For detail, go to the section Eratosthenes_Delian

6. Conchoid by Nicomedes

Nicomedes (circa 280 BC - 210 BC) ,the inventor of Conchoid curve, used his own invention to solve Delian problem.

The length of AB and BC are given.
D , E are the bisectors of AB , BC ,respectively.
CG = AB, CF = AD, and GF is parallel to CZ.
Objective is to find length equal to:   {AB.BC2}1/3 and    {AB2.BC}1/3

Result : AB / AM = AM / CK = CK / BC

Key : To find point K such that CF = HK

Conchoid is used F as "pole", CZ as "ruler",
and "distance" equal to CF(= AD).

You can see the process in animation.
********* Nicomedes_Delian_desc.dwg ********

For detail, go to the section Nicomedes_Delian

7. Philon

Philon of Byzantine (circa 280 BC - 220 BC) solved the "Delian"problem as follows:

AB and AC are the two given straight lines.
draw a rectangle ABDC
point E is the intersection of diagonals,AD and BC.
draw a semi-circle BDC with diameter,BC .
from D ,draw a line.This intersects AB and AC at F and G, respectively.
This line also cuts the semi-circle at H.
When this line is chosen such that GH = DF,
Then, BF and CG are the solutions.
Note: Precision bar shows the value of |GH - DF| .

You can see the process in animation.

************ Philon_Delian_desc.dwg **********

For detail, go to the section Philon_Delian

8. Apollonius

The solution by Apollonius of Perga (circa 262 BC - 190 BC) is very similar to that of Philon.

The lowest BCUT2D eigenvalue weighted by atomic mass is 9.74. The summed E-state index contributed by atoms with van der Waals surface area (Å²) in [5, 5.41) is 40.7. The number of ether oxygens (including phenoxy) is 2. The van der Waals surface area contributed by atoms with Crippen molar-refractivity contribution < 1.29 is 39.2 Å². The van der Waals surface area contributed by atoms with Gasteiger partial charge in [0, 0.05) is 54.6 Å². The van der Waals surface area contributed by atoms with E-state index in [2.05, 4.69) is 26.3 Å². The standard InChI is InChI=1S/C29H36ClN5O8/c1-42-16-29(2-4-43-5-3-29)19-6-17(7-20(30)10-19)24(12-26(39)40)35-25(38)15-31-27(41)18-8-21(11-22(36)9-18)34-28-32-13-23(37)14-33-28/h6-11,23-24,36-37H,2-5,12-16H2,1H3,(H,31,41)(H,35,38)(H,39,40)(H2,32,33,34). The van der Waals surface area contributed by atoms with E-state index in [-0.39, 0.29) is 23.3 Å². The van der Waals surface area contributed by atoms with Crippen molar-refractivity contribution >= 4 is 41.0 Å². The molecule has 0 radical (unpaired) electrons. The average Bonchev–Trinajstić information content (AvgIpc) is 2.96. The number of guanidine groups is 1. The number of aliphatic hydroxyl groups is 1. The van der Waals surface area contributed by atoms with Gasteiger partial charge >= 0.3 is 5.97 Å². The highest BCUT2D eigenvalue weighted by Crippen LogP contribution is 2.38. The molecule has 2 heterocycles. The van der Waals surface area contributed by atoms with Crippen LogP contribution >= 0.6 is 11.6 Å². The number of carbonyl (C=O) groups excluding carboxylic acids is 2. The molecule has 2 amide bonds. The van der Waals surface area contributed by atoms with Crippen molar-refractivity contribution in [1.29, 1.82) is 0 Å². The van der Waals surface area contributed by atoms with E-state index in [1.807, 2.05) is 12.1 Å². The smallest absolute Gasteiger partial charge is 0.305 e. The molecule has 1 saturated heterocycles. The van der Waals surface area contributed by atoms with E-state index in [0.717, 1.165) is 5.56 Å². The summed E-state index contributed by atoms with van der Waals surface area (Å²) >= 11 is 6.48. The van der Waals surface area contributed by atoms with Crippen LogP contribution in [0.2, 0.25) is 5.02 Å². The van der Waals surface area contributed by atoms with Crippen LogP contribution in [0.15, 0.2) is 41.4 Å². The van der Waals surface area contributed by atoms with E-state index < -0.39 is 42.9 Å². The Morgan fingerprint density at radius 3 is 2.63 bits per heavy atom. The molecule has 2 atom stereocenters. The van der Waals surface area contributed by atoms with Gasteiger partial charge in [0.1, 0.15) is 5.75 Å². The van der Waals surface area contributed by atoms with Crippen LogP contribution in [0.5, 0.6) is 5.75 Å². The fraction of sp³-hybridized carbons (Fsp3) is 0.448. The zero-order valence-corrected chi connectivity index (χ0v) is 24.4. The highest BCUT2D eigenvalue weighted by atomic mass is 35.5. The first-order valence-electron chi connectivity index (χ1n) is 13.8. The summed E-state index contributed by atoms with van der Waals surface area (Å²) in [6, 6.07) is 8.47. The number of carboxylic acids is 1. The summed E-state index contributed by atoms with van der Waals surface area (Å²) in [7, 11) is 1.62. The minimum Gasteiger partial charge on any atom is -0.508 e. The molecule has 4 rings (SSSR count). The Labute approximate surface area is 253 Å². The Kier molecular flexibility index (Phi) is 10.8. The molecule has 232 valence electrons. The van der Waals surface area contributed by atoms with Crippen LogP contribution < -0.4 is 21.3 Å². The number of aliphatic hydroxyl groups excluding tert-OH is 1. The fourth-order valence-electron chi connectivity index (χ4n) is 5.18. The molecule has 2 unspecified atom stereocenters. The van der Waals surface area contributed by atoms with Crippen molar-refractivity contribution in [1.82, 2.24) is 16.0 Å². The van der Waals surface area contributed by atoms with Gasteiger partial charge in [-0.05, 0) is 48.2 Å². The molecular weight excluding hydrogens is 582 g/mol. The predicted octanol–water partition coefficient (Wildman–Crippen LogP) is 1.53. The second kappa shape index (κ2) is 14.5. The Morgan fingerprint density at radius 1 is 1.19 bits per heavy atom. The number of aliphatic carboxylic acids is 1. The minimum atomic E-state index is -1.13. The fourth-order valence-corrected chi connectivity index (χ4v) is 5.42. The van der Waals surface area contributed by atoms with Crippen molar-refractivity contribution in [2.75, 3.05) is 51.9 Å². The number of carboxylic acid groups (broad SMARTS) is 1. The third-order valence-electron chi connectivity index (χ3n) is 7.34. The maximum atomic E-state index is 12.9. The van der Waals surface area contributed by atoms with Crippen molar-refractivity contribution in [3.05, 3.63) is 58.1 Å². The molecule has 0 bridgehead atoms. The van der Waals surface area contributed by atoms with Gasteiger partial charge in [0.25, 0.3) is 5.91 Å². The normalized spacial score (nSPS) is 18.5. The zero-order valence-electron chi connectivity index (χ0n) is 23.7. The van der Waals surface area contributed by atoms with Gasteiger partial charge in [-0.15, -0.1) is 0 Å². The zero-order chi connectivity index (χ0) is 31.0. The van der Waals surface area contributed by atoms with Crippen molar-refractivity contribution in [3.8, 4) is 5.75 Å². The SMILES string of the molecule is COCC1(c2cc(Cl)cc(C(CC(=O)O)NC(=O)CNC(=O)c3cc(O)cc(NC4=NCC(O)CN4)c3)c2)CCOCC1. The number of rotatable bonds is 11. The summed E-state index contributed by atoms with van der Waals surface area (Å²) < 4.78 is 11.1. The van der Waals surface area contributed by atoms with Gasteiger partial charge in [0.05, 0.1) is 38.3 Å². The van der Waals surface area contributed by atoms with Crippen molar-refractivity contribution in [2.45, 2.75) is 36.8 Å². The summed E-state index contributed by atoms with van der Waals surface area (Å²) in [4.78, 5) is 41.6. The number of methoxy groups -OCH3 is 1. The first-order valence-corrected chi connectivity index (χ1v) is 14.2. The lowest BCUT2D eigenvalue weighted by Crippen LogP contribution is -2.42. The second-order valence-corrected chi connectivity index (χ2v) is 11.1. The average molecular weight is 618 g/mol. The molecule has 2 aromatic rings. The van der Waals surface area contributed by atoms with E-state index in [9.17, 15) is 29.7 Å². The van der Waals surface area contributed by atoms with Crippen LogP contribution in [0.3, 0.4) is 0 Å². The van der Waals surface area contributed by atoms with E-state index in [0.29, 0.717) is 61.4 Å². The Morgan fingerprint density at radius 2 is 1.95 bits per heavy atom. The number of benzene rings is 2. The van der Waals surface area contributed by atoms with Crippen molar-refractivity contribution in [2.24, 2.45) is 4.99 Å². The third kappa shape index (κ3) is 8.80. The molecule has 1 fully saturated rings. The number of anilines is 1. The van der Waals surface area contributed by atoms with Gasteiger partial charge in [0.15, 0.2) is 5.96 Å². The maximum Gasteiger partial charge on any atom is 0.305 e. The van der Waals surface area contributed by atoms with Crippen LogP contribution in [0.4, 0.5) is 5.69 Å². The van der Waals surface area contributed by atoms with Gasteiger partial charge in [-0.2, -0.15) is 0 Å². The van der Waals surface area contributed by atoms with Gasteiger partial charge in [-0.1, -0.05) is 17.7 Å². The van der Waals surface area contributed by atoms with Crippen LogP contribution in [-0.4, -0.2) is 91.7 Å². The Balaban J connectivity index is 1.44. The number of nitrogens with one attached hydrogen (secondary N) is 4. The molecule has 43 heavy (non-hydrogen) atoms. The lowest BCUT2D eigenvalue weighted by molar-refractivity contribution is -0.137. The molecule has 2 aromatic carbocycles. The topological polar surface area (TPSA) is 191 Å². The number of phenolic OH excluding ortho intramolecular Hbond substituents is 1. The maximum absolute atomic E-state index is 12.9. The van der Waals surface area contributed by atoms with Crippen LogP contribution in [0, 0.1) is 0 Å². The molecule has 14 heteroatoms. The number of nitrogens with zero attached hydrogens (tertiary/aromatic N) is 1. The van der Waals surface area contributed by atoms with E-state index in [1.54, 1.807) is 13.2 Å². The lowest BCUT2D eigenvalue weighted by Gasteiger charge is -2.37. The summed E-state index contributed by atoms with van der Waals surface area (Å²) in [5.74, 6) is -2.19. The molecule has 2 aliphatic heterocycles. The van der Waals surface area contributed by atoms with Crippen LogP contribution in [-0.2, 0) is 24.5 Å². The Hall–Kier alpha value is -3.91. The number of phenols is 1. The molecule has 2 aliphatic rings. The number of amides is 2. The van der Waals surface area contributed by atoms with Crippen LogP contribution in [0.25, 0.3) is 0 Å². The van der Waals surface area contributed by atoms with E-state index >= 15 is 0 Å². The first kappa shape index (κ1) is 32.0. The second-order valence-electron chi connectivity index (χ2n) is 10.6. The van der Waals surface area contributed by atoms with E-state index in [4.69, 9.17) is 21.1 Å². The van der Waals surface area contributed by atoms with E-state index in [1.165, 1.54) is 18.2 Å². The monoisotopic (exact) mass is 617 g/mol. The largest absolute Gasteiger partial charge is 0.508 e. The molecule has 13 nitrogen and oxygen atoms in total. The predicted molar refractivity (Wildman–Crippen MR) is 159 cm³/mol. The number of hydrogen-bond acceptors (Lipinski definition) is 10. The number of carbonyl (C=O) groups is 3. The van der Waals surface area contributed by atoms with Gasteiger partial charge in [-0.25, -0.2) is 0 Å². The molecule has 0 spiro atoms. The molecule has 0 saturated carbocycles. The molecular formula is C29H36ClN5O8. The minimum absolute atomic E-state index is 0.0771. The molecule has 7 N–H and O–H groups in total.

Again AB and AC are given straight lines,and semi-circle BDC is also drawn.
Draw a circle with center E, cutting the extended lines of AC & AB at F and G, respectively.
Connect FD and DG.

When 3 points F,D, and G are colinear, CG & BF are solutions.

You can see the process in animation.

********** Apollonius_Delian_desc.dwg *********

For detail, go to the section Apollonius_Delian

9. Heron

The Delian solution by Heron of Alexandria (circa 10 AD - 75 AD) is also very similar to that of Philon.
The difference is that a line passing through D is chosen such that EF = EG
Then, CG and BF are the solutions.

You can see the process in animation.

*********** Heron_Delian_desc.dwg ***********

For detail, go to the section Heron_Delian

10. Cissoid by Diocles

Diocles (circa 240 BC - 180 BC) invented Cissoid, and used this curve for Delian soultion.

*********** Diocles_Delian_desc.dwg **********

You can see the process in animation

For detail, go to the section Diocles_Delian

11. Iterative Approximation by Papppus

In his book , Pappus of Alexandria (circa 290 AD - 350 AD) described this method by some unknown person with criticism.

*************************** approximation_Delian_desc.dwg **************************

You can see the process in animation.

For detail, go to the section Approximation_Delian


  1. Heath,Thomas L. :"History of Greek Mathematics Vol. I From Thales to Euclid" Dover 1981

  2. Heath,Thomas L. :"A Manual of Greek Mathematics" Dover 1963 original 1931

  3. Heath,Thomas L. :"A History of Greek Mathematics Vol. II" Dover 1981 original in 1921

  4. Heath,Thomas L. :"The Works of Archimedes Dover" 2002 original in 1912

  5. Knorr,Wilber Richard :"The Ancient Tradition of Geometric Problems" Dover 1993

  6. Knorr,Wilber Richard :"The Textual Studies in Ancient and Medieval Geometry",Birkhauser, 1989

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Last Updated Nov 22, 2006